UHA Worksite Wellness

How Financial Stress Affects Your Health

Written by Worksite Wellness Team on October 27, 2017. Posted in Well-Being

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We all know what stress is because we’ve all experienced it.

Maybe you’ve got a busy week at your job because a new computer system is being set up. Or, an unexpected home repair temporarily wreaks havoc on your household routine. Everything that can go wrong, goes wrong. These kind of stressors usually work themselves out – eventually the computer system works seamlessly and the home repairs are done and things get back to normal.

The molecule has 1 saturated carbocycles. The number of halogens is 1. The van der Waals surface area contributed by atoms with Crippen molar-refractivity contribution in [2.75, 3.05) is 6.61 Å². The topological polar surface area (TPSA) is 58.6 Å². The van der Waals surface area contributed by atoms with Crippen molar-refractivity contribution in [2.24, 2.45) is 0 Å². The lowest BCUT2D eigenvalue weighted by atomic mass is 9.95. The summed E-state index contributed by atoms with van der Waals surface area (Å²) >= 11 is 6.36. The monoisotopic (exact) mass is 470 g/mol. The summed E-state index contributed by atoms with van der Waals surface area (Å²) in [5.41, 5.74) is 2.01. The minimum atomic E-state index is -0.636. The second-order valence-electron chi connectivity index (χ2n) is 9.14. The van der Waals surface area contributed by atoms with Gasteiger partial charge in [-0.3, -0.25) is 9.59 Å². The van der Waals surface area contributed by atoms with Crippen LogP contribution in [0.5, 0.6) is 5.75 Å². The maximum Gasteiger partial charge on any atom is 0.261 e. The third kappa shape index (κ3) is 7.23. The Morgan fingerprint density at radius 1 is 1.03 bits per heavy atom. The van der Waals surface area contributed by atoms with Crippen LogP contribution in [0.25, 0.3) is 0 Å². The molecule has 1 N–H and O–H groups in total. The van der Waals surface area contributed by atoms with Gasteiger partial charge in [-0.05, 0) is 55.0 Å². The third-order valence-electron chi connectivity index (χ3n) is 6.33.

But what if a source of stress never lets up and your ability to manage it dwindles? A health crisis puts you in debt, student loans are eating up most of your paycheck, or you’re constantly overspending? Every single month, you’re struggling to pay your bills and it’s making you sick.

It becomes more than just a blip, it becomes a problem. You’ve lost the ability to take a break from the crisis and your health and wellbeing are now affected. And it has a name: financial stress.

A 2017 American Psychological Association survey said that 61 percent of Americans report that money is a significant source of stress in their lives. The reasons can vary. Oftentimes, problems arise from circumstances beyond our control, such as an illness or job loss. But money worries can also be directly related to poor financial choices and behaviors.

 

The Price (and Stress) of Paradise

For Hawaii residents, where the cost of living is 30 percent above the national average, financial stress can be even more acute.

Here are some common sources of financial stress: